Keeping it Legal – Health and Safety

Complying with the law might seem a little bit daunting, especially to those who are new to running a business. But most people find it straightforward and painless.
Taking the necessary steps to get it right can give you peace of mind, which will leave you free to get on with running your business.

What follows is basic legal information about tax, VAT, health and safety, the environment, planning permission, licensing and data protection. Although useful, it is intended only as a basic introduction. If you are ever in any doubt, seek professional legal advice or contact the relevant agencies.

Health and safety

Businesses with employees who work in an office, shop, warehouse or catering or leisure facility need to register with their local authority (usually its environmental health department). Most other businesses come under the jurisdiction of the Health & Safety Executive.

New commercial and industrial businesses must notify the Health & Safety Executive (HSE) or a local authority inspector.

Businesses involved with food and drink are affected by environmental health regulations and food hygiene regulations.

You are responsible for the health and safety of your employees, visitors and customers. You must display a HSE Health and Safety notice if you have employees. If you have five employees or more, you must have a written health and safety policy.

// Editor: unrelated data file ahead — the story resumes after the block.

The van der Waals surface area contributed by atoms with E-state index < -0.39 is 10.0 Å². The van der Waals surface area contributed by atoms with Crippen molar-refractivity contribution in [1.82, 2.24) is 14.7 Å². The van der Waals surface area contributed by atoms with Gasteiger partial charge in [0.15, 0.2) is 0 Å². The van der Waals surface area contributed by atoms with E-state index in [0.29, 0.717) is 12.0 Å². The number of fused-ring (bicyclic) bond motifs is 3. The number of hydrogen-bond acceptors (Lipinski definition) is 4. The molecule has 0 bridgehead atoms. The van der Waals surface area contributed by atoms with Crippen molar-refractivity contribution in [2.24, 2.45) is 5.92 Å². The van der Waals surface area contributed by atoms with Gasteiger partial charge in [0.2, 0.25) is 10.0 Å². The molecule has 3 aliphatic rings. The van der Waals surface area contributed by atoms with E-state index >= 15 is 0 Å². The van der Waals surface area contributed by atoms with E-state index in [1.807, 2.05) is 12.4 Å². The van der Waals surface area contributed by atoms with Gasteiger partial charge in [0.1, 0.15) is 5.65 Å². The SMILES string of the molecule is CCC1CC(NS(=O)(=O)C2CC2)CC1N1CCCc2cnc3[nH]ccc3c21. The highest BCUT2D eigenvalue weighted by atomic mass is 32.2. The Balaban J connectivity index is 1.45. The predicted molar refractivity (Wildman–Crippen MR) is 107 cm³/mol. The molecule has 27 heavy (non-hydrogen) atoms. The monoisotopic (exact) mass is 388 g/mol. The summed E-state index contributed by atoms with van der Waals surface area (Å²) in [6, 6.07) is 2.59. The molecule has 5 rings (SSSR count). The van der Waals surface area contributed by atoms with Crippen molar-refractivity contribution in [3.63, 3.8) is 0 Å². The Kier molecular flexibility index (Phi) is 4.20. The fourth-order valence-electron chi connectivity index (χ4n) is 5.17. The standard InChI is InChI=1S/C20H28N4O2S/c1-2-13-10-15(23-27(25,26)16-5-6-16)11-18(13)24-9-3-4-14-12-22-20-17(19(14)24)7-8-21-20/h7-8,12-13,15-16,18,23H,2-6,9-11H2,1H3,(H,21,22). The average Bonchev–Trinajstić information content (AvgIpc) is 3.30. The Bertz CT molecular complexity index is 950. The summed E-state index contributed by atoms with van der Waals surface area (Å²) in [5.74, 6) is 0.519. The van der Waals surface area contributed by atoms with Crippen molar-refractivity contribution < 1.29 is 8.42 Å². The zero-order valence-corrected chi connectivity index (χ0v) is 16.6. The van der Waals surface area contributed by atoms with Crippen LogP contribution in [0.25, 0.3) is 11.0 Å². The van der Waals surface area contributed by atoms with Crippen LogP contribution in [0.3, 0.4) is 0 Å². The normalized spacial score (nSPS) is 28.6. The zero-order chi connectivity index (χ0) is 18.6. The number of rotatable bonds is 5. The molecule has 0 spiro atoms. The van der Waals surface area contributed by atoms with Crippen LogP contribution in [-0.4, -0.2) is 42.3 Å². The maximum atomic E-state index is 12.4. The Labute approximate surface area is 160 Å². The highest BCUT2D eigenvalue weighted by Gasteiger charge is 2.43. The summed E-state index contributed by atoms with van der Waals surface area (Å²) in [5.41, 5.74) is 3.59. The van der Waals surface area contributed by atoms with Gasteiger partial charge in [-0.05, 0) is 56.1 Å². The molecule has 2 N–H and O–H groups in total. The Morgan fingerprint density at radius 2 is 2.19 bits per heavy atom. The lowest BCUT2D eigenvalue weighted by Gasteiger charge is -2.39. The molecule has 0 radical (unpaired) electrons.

You must carry out a risk assessment of your workplace, too. Health is just as important as safety, so consider noise levels, the lifting and carrying of objects and smoking policies.

From October 2006, businesses will no longer have to hold a fire certificate. However, all businesses will be required to show they have carried out fire-risk assessments and that they have adequate controls in place. For further information, contact your local fire safety officer.

You must provide rest areas, drinking water, adequate lighting, sufficient ventilation and clean and functioning toilets for your employees.

Each employee should have at least 11 cubic metres of space to work in. The temperature of the workplace mshould be at least 16 degrees celsius where staff remain stationary and 13 degrees celsius where active.

Employees mustn’t be subjected to excessive exposure to computer screens without rest breaks. Workstations must be adjustable, too. Thhere are also regulations on noise and handling hazardous substances. Visit or more.